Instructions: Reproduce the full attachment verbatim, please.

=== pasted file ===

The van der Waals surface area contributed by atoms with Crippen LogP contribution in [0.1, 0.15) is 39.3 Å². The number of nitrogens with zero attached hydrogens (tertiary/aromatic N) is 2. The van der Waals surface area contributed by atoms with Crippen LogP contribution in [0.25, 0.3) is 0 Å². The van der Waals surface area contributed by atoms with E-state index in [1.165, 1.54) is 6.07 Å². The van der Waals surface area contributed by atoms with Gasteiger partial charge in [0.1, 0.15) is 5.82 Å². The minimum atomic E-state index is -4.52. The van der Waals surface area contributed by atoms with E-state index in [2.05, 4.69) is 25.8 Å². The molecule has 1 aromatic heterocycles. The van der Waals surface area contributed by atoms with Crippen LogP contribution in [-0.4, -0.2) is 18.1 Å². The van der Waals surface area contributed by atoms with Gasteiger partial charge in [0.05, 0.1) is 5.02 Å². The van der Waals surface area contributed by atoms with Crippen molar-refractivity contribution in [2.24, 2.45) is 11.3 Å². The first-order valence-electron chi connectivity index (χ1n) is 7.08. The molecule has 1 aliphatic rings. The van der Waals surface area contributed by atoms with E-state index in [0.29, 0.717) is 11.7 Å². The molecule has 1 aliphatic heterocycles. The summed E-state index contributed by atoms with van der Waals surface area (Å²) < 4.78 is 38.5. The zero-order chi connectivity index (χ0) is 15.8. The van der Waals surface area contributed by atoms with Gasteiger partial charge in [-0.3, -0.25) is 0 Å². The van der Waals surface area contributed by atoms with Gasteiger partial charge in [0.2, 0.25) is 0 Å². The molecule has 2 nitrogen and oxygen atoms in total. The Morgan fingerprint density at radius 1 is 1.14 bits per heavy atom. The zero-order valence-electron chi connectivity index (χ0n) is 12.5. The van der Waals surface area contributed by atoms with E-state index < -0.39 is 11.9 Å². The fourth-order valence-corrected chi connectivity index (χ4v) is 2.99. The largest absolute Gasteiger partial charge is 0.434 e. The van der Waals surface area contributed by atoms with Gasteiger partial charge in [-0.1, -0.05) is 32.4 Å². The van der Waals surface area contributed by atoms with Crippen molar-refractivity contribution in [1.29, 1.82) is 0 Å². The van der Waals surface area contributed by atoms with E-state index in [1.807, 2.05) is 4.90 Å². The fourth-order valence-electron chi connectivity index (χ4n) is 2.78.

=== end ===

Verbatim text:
The van der Waals surface area contributed by atoms with Crippen LogP contribution in [0.1, 0.15) is 39.3 Å². The number of nitrogens with zero attached hydrogens (tertiary/aromatic N) is 2. The van der Waals surface area contributed by atoms with Crippen LogP contribution in [0.25, 0.3) is 0 Å². The van der Waals surface area contributed by atoms with E-state index in [1.165, 1.54) is 6.07 Å². The van der Waals surface area contributed by atoms with Gasteiger partial charge in [0.1, 0.15) is 5.82 Å². The minimum atomic E-state index is -4.52. The van der Waals surface area contributed by atoms with E-state index in [2.05, 4.69) is 25.8 Å². The molecule has 1 aromatic heterocycles. The van der Waals surface area contributed by atoms with Crippen LogP contribution in [-0.4, -0.2) is 18.1 Å². The van der Waals surface area contributed by atoms with Gasteiger partial charge in [0.05, 0.1) is 5.02 Å². The van der Waals surface area contributed by atoms with Crippen molar-refractivity contribution in [2.24, 2.45) is 11.3 Å². The first-order valence-electron chi connectivity index (χ1n) is 7.08. The molecule has 1 aliphatic rings. The van der Waals surface area contributed by atoms with E-state index in [0.29, 0.717) is 11.7 Å². The molecule has 1 aliphatic heterocycles. The summed E-state index contributed by atoms with van der Waals surface area (Å²) < 4.78 is 38.5. The zero-order chi connectivity index (χ0) is 15.8. The van der Waals surface area contributed by atoms with Gasteiger partial charge in [-0.3, -0.25) is 0 Å². The van der Waals surface area contributed by atoms with Gasteiger partial charge in [0.2, 0.25) is 0 Å². The molecule has 2 nitrogen and oxygen atoms in total. The Morgan fingerprint density at radius 1 is 1.14 bits per heavy atom. The zero-order valence-electron chi connectivity index (χ0n) is 12.5. The van der Waals surface area contributed by atoms with E-state index < -0.39 is 11.9 Å². The fourth-order valence-corrected chi connectivity index (χ4v) is 2.99. The largest absolute Gasteiger partial charge is 0.434 e. The van der Waals surface area contributed by atoms with Gasteiger partial charge in [-0.1, -0.05) is 32.4 Å². The van der Waals surface area contributed by atoms with Crippen molar-refractivity contribution in [1.29, 1.82) is 0 Å². The van der Waals surface area contributed by atoms with E-state index in [1.807, 2.05) is 4.90 Å². The fourth-order valence-electron chi connectivity index (χ4n) is 2.78.